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Archive for the ‘food literacy’ Category

variety of green plants

I’ll be brief because I’m finding it hard to spend much time in front of a screen these days. If there’s ever a time to cultivate food literacy and learn how to grow our own food, it’s now, especially in the face of COVID-19. The psychological and physical health benefits of spending time in nature are well-documented. Also, you know who doesn’t have to disinfect their produce before they eat it? Backyard edible gardeners, that’s who!

Here’s a few tips if you’re new to growing and not sure how to get started:
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I’m over-the-moon excited to have pictures from my home garden featured on Fine Gardening magazine’s website today.

As many gardeners know, growing is a year-round job (we’re planning and cleaning up, even in winter) and we don’t often get a chance to share. Often, we’re alone when we experience those magical moments….the sight of a hummingbird or dragonfly hovering near a flower bed; the first lush harvest of spring greens; the ripening rose of a tomato; the crinkled tips of kale, waving for your attention and just visible beneath the snow.

And sunflowers – don’t get me started. Next to daffodils, toddlers, and puppies, I think they’re some of the happiest things on earth. (more…)

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Over my past seventeen years as a psychotherapist, I’ve helped individuals navigate a myriad of physical and mental health struggles and delivered a variety of research-supported interventions. I’ve also maintained a long-standing passion for health education, both as a tool for recovery and a preventative measure.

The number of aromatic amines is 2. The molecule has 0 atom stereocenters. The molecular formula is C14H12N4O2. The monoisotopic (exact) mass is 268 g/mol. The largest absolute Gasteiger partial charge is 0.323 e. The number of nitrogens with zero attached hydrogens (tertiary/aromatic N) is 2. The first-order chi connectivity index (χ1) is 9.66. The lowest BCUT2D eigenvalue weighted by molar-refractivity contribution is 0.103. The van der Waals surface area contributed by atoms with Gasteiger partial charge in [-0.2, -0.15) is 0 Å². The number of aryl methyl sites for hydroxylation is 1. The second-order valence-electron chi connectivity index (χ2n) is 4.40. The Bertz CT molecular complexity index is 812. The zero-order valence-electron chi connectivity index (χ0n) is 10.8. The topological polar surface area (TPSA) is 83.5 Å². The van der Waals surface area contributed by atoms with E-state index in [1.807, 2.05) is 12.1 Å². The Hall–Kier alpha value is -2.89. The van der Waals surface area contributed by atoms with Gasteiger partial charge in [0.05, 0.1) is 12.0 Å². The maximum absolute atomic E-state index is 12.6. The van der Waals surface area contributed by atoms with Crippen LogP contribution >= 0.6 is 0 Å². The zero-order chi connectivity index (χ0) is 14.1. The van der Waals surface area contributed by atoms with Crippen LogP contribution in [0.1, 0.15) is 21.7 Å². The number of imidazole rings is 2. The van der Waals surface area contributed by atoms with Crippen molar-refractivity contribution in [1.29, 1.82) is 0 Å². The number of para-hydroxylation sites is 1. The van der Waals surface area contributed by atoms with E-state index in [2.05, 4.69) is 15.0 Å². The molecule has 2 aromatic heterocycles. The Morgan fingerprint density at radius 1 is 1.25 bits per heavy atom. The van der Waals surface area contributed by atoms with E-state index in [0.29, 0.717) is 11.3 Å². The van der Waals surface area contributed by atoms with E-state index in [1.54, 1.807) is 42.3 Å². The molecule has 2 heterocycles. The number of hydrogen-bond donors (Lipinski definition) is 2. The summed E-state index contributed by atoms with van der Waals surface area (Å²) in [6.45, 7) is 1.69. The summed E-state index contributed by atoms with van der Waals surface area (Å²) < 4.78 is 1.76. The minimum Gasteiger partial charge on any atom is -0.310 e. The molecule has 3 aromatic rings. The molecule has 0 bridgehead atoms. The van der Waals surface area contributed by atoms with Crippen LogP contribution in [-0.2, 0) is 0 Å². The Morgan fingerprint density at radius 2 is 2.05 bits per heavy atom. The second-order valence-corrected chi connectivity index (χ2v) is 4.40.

In this next chapter that I’ve named The SAVOR Project, I’m bringing what I’ve learned as a psychologist to the (literal and figurative) table to promote a more positive, connected  relationship with food. And the journey begins with food literacy, which can be broadly defined as the ability to access, choose, process, and enjoy food.   (more…)

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This month, I’m officially entering phase one of The SAVOR Project! I’ve secured a plot at Ridgewood Park, a SW Portland community garden, and over the next few seasons, I’ll use this space as a demo garden to highlight the benefits of interacting with and cultivating an urban edible garden. It will also serve as the meeting place for a number of low-cost public offerings through The SAVOR Project’s “outdoor school” workshop series. Most of what I harvest from this plot will be given away to workshop participants and the Produce for People Program. (more…)

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20200121_144504When I retired from my clinical role in 2019, I’d spent over fifteen years counseling clients on a variety of concerns, with a long-standing specialty in mindfulness-based eating disorder treatment. Training in self-compassionate awareness led individuals to develop a more positive relationship with food and their bodies.

Also, I adore food. I love growing, cooking, eating, reading, and talking about it.  Food is my love language. I’m at my happiest when I’m helping others reclaim their birthright of pleasure and connection with food.

So, in the face of the typical New Year’s resolutions that often focus upon what we shouldn’t be eating, and all of the associated “dangers” of food, I’ve put together this short list. (more…)

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